Montalvo revealed that she was the first person in New York to audition for Miranda for In the Heights, when the playwright/performer was 20 years old. In September 2002, Montalvo joined the first reading of In the Heights in the basement of The Drama Bookshop in New York. She participated in readings of the show for five years and stayed with it through various productions until making her Broadway debut in the ensemble at nearly 40 years old, when the show premiered at the Richard Rodgers Theatre in 2008.
Montalvo spent nine years working on the show in some capacity, from the first reading to closing night on Broadway. To put it simply, Montalvo said “That was the show that changed my life.”
That was just one of the stories from the Broadway 101 event’s conversation that illustrated the uncertainty of a life spent in theater, but Montalvo never let it deter her from pursuing her goals, and she told others not to be deterred, either: “It’s never too late to live your dream. It’s never too late to dream it and do it.”
After her time in In the Heights, Montalvo continued acting in theater. She joined the cast of On Your Feet! early on, when she participated in the second reading of the show — the first of Act 1 and Act 2 together.
Referring to the musical’s subjects, Montalvo said Gloria and Emilio Estefan were actively involved from the beginning. She remembered the surreal moment of singing Gloria Estefan’s songs with Estefan sitting in the room for the first time. “The minute those two walked in the door of the theater, everybody’s hearts just stopped. They are two of the most generous and loving people on earth,” Montalvo said.
After the reading of On Your Feet!, Montalvo re-auditioned for the Chicago production of the show and stayed with it as an original Broadway cast member in the ensemble as well as the understudy for Gloria’s mother when it debuted on Broadway. She took over the role of Fajardo for the final six months of the Broadway production. After a break, she returned to reprise her role on the national tour, which led her to the Hippodrome on June 7.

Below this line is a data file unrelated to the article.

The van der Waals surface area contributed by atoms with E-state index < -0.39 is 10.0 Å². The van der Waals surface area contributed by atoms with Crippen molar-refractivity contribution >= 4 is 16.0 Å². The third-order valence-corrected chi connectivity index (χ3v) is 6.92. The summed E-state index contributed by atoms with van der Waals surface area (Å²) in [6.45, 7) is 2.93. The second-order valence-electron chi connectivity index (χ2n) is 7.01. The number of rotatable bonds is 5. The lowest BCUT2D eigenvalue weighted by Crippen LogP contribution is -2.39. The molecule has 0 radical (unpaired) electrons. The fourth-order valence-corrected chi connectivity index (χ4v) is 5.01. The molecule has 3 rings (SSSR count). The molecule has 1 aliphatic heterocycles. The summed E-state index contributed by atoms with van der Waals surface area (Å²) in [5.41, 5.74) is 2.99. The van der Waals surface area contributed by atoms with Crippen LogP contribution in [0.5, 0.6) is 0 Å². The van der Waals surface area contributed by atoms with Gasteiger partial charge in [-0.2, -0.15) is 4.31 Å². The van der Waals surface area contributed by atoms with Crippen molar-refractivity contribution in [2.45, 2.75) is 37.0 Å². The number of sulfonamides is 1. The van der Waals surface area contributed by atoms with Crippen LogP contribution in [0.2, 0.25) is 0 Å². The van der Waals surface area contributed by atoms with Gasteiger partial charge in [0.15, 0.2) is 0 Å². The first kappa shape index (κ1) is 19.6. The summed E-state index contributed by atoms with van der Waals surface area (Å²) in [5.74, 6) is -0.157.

Don’t Stop Working on Your Craft
One UMB attendee asked whether Montalvo feels like there are more roles of substance for Latina performers today than in her earlier years as an actor. Montalvo said that when she was starting out, “West Side Story was pretty much it,” but with shows like In the Heights, Hamilton, and On Your Feet!, more roles are being written that allow performers to share their heritage with the audience in a universal way. “It’s wonderful to be able to celebrate a culture and share the culture, yet keep the show open to everyone and make the story open to everyone.”
When it comes to getting a show to Broadway, Montalvo noted that securing investors to fund the production is crucial, and that involves getting people to come and see the show and to believe in it.
As for her advice to aspiring actors and performers, Montalvo noted the importance of being a triple threat — singing, acting, and dancing — and encouraged people to always continue to learn and work on their craft.
“Keep taking classes. Don’t stop,” she said. “Keep learning constantly. And keep growing.”
– Emma Jekowsky
Visit the UMB Council for the Arts & Culture website to learn more about its events and programs.